A fever is a higher-than-normal body temperature. Temperature varies from person to person, but it is usually around 98.6 degrees Fahrenheit (37 degrees Celsius). The presence of a fever does not indicate the presence of a disease. It’s usually a sign that your body is fighting an infection or illness.

Is fever the same for all:

A fever can be uncomfortable for most children and adults. However, it is rarely a cause for concern. Although, a low fever can indicate disease in infants.

Fevers usually pass within a few days. It can reduce with several medications. However, if it is not causing discomfort, there is no need to take medicine.

Symptoms of Fever:

The hypothalamus is a part of your brain that regulates your body temperature. The hypothalamus may raise the body’s temperature in response to an infection, illness, or another factor. When you get a fever, it’s a sign that something is wrong with your body. Fevers aren’t dangerous in and of themselves, but you should see your doctor if:

  • Feeling unwell
  • Feeling hot and sweating
  • Chattering teeth
  • Flushed face.
  • Chills or shivering
  • Headache
  • Feeling weak
  • Being irritable
  • Losing your appetite
  • Being dehydrated

Fever self-treatment suggestions

Fever treatment options include:

  • To help bring your temperature down, take paracetamol or ibuprofen in appropriate doses.
  • Drink lots of fluids, especially water.
  • Avoid alcoholic beverages, tea, and coffee, as these can cause mild dehydration.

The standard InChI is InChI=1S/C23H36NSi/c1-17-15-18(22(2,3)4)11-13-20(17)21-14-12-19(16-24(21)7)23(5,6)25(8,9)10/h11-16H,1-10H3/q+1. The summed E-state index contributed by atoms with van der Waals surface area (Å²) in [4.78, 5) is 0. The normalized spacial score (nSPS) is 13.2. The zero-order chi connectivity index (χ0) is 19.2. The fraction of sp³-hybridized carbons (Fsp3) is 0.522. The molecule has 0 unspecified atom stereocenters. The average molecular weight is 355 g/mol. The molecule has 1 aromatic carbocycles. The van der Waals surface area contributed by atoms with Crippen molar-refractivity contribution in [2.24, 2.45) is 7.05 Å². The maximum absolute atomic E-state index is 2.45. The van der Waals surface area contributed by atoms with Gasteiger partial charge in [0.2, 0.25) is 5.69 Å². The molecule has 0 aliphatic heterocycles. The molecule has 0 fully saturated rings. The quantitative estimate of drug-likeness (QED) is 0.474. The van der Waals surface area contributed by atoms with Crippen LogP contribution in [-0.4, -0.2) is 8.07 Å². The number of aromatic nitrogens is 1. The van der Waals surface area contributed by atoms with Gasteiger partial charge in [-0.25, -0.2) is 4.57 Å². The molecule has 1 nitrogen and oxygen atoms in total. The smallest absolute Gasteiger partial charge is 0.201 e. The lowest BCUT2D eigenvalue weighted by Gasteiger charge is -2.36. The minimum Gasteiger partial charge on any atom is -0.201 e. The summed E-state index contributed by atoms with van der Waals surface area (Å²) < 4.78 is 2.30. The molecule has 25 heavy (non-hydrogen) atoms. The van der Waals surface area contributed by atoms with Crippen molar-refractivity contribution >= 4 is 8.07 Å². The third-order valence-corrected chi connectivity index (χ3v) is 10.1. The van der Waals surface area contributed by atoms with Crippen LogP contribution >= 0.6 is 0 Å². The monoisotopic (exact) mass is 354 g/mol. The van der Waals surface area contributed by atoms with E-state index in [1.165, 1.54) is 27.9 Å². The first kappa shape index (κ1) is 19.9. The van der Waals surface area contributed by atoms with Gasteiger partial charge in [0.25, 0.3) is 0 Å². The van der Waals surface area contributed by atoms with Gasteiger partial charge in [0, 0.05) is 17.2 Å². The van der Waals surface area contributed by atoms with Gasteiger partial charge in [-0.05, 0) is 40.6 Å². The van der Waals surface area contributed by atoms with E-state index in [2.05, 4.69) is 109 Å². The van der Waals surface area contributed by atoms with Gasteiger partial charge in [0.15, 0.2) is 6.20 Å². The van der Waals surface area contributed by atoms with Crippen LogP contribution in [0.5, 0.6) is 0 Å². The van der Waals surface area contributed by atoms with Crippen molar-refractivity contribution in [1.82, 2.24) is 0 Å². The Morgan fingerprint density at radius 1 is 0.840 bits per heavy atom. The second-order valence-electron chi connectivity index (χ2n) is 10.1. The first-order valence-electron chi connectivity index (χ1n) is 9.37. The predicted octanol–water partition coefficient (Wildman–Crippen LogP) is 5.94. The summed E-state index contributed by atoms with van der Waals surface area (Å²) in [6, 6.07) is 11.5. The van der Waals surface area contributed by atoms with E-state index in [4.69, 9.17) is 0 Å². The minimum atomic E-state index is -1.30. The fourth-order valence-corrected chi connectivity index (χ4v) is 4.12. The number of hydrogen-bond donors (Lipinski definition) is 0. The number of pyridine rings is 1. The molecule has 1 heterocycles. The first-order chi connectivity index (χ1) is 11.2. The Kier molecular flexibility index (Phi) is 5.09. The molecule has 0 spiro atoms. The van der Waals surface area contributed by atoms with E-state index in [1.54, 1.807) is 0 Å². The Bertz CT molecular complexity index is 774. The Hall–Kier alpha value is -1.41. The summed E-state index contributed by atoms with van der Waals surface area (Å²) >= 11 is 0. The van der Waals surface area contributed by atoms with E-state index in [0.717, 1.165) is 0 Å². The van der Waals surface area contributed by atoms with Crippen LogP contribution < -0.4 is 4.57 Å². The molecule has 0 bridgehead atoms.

• Sponge Luke warm water onto exposed skin. You could try standing in front of a fan to increase the cooling effect of evaporation.
  • Avoid cold bath or shower. When exposed to cold, the skin constricts its blood vessels, trapping body heat. Shivering may occur subsequently cold, which can generate additional heat.
  • Make sure you get enough rest, including bed rest.

How can a fever be avoided?

One of the most effective ways to avoid a fever is to limit exposure to infectious agents. Infectious agents frequently raise body temperature. Here are some tips to help you reduce your exposure:

  • To help lower your temperature, take paracetamol or ibuprofen in the recommended doses.
  • Wash your hands frequently, especially before eating, after using the restroom, and after being in a crowd.
  • Show your kids how to wash their hands. Instruct them to thoroughly wipe the front and back of each hand with soap and warm water.
  • Keep hand sanitizer or antibacterial wipes on you at all times. When you don’t have access to soap or water, use it. Hand sanitizers and antibacterial wipes are available online.
  • Keep your hands away from your nose, mouth, and eyes. Viruses and bacteria can more easily enter your body and cause infection if you do so.